IFR’s research is structured around two BBSRC-funded Institute Strategic Programmes; Food and Health and Gut Health and Food Safety. The IFR research programme can be divided into six interconnected elements:

Analytical Sciences

The Analytical Sciences Unit (ASU) provides IFR with state-of-the-art platform technologies (NMR spectroscopy, mass spectrometry, and a range of hyphenated techniques: LC-MS, GC-MS). It offers associated expertise in statistics, chemometrics and microscopy (electron, two-photon, and infrared).

Working with colleagues, the ASU contributes to a diverse range of projects spanning the institute’s science portfolio. Its  own research activities are focus on the development of novel approaches for characterising foods and ingredients using chemical profiling techniques, for tackling issues such as authentication and compositional analysis.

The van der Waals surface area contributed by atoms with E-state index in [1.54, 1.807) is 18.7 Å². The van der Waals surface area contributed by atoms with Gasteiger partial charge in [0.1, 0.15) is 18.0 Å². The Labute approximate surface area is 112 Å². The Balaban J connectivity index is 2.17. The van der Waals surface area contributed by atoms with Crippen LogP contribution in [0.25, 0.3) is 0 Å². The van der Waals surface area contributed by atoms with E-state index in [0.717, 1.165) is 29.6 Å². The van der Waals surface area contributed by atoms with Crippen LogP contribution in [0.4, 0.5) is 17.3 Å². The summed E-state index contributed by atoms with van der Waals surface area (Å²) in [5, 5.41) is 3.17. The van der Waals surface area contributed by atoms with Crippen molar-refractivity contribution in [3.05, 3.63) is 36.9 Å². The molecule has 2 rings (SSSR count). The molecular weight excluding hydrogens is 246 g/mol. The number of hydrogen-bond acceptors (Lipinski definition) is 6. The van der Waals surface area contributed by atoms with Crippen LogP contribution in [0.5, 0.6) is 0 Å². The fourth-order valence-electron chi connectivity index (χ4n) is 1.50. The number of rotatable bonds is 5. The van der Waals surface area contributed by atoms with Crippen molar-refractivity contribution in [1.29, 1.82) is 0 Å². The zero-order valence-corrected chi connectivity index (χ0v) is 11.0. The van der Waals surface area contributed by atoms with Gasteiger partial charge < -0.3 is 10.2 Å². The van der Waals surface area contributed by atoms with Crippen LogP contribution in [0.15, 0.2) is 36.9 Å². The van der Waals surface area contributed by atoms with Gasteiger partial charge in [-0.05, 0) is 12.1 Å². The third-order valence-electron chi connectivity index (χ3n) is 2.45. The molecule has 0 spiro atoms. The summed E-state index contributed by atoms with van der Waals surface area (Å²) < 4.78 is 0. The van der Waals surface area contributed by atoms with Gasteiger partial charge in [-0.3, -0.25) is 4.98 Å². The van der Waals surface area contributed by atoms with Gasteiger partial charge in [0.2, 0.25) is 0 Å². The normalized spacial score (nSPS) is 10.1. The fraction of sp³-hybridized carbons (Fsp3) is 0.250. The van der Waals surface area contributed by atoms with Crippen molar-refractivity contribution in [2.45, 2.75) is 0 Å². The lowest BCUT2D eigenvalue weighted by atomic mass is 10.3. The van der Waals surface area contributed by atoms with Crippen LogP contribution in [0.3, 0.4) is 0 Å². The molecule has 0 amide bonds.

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IFR scientists collaborate with partners on the Norwich Research Park, allowing a multi-disciplinary approach to research. IFR also has strategic relationships with the University of East Anglia, University College London and works widely with universities, research institutes and the food industry in the UK, across the EU and around the world.

Carrying out IFR's research mission is the responsibility of IFR Research Leaders, who lead small focused groups and host postdoctoral researchers and postgraduate students.

The primary output from IFR research is peer-reviewed papers, which can be found in IFR’s Scientific Publications Library.

IFR publishes extensively in the scientific literature. In 2013, an analysis of IFR’s publications over the previous past 5 years found that 459 scientific papers with an impact factor greater than 2.5 have been published by IFR researchers in 150 leading journals. These papers have been cited over 35,000 times, an average of 17.95 citations per publication.

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